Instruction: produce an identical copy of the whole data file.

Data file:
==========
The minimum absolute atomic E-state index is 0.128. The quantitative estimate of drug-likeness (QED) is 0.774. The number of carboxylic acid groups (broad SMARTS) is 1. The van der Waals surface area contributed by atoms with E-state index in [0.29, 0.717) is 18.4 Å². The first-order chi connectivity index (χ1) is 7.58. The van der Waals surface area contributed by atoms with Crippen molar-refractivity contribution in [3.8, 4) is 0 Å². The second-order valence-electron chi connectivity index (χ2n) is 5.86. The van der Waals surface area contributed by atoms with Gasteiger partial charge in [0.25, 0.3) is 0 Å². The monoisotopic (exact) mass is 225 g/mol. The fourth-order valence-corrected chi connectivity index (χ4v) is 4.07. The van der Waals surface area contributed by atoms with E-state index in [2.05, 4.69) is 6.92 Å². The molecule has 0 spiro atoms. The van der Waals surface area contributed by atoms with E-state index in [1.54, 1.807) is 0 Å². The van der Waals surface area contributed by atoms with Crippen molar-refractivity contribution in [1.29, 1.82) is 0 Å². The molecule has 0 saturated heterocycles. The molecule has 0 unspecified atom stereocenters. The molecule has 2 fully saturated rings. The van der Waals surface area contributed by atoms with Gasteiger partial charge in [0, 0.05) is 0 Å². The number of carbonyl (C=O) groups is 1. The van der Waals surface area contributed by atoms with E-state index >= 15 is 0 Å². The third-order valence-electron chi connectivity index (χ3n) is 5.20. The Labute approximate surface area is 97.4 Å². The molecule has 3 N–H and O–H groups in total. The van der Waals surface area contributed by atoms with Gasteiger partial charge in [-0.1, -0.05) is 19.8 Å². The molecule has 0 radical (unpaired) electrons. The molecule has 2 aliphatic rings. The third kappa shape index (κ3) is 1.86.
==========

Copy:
The minimum absolute atomic E-state index is 0.128. The quantitative estimate of drug-likeness (QED) is 0.774. The number of carboxylic acid groups (broad SMARTS) is 1. The van der Waals surface area contributed by atoms with E-state index in [0.29, 0.717) is 18.4 Å². The first-order chi connectivity index (χ1) is 7.58. The van der Waals surface area contributed by atoms with Crippen molar-refractivity contribution in [3.8, 4) is 0 Å². The second-order valence-electron chi connectivity index (χ2n) is 5.86. The van der Waals surface area contributed by atoms with Gasteiger partial charge in [0.25, 0.3) is 0 Å². The monoisotopic (exact) mass is 225 g/mol. The fourth-order valence-corrected chi connectivity index (χ4v) is 4.07. The van der Waals surface area contributed by atoms with E-state index in [2.05, 4.69) is 6.92 Å². The molecule has 0 spiro atoms. The van der Waals surface area contributed by atoms with E-state index in [1.54, 1.807) is 0 Å². The van der Waals surface area contributed by atoms with Crippen molar-refractivity contribution in [1.29, 1.82) is 0 Å². The molecule has 0 saturated heterocycles. The molecule has 0 unspecified atom stereocenters. The molecule has 2 fully saturated rings. The van der Waals surface area contributed by atoms with Gasteiger partial charge in [0, 0.05) is 0 Å². The number of carbonyl (C=O) groups is 1. The van der Waals surface area contributed by atoms with E-state index >= 15 is 0 Å². The third-order valence-electron chi connectivity index (χ3n) is 5.20. The Labute approximate surface area is 97.4 Å². The molecule has 3 N–H and O–H groups in total. The van der Waals surface area contributed by atoms with Gasteiger partial charge in [-0.1, -0.05) is 19.8 Å². The molecule has 0 radical (unpaired) electrons. The molecule has 2 aliphatic rings. The third kappa shape index (κ3) is 1.86.